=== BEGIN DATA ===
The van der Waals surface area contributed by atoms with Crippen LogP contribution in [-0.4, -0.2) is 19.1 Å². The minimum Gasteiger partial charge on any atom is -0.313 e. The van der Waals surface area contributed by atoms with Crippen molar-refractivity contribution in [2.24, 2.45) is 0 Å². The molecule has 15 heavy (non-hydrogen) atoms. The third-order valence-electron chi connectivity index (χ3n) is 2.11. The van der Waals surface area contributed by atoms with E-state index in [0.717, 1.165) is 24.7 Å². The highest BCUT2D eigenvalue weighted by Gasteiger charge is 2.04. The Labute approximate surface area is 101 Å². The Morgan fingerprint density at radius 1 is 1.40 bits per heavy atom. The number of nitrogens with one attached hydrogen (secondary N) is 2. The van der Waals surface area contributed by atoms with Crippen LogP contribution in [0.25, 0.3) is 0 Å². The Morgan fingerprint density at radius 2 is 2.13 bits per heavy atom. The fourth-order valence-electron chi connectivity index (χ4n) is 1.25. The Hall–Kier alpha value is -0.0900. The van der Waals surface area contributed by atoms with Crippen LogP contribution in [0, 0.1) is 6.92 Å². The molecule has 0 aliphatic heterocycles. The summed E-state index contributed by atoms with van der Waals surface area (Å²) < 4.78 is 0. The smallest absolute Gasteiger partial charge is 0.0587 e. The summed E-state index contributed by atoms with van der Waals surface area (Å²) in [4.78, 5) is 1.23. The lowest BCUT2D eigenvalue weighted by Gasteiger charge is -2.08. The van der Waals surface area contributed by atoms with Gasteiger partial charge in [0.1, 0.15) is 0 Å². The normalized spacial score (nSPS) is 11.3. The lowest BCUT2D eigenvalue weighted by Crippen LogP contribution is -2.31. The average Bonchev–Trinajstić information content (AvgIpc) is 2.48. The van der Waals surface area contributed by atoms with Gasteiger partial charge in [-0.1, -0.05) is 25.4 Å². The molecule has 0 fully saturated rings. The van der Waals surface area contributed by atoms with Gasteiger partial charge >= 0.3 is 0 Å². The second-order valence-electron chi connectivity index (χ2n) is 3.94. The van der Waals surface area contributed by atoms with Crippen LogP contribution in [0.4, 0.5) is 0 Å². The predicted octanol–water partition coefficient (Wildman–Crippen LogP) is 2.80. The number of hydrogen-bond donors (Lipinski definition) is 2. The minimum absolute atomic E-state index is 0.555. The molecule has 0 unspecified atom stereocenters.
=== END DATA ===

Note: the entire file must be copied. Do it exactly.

The van der Waals surface area contributed by atoms with Crippen LogP contribution in [-0.4, -0.2) is 19.1 Å². The minimum Gasteiger partial charge on any atom is -0.313 e. The van der Waals surface area contributed by atoms with Crippen molar-refractivity contribution in [2.24, 2.45) is 0 Å². The molecule has 15 heavy (non-hydrogen) atoms. The third-order valence-electron chi connectivity index (χ3n) is 2.11. The van der Waals surface area contributed by atoms with E-state index in [0.717, 1.165) is 24.7 Å². The highest BCUT2D eigenvalue weighted by Gasteiger charge is 2.04. The Labute approximate surface area is 101 Å². The Morgan fingerprint density at radius 1 is 1.40 bits per heavy atom. The number of nitrogens with one attached hydrogen (secondary N) is 2. The van der Waals surface area contributed by atoms with Crippen LogP contribution in [0.25, 0.3) is 0 Å². The Morgan fingerprint density at radius 2 is 2.13 bits per heavy atom. The fourth-order valence-electron chi connectivity index (χ4n) is 1.25. The Hall–Kier alpha value is -0.0900. The van der Waals surface area contributed by atoms with Crippen LogP contribution in [0, 0.1) is 6.92 Å². The molecule has 0 aliphatic heterocycles. The summed E-state index contributed by atoms with van der Waals surface area (Å²) < 4.78 is 0. The smallest absolute Gasteiger partial charge is 0.0587 e. The summed E-state index contributed by atoms with van der Waals surface area (Å²) in [4.78, 5) is 1.23. The lowest BCUT2D eigenvalue weighted by Gasteiger charge is -2.08. The van der Waals surface area contributed by atoms with Gasteiger partial charge in [0.1, 0.15) is 0 Å². The normalized spacial score (nSPS) is 11.3. The lowest BCUT2D eigenvalue weighted by Crippen LogP contribution is -2.31. The average Bonchev–Trinajstić information content (AvgIpc) is 2.48. The van der Waals surface area contributed by atoms with Gasteiger partial charge in [-0.1, -0.05) is 25.4 Å². The molecule has 0 fully saturated rings. The van der Waals surface area contributed by atoms with Gasteiger partial charge >= 0.3 is 0 Å². The second-order valence-electron chi connectivity index (χ2n) is 3.94. The van der Waals surface area contributed by atoms with Crippen LogP contribution in [0.4, 0.5) is 0 Å². The predicted octanol–water partition coefficient (Wildman–Crippen LogP) is 2.80. The number of hydrogen-bond donors (Lipinski definition) is 2. The minimum absolute atomic E-state index is 0.555. The molecule has 0 unspecified atom stereocenters.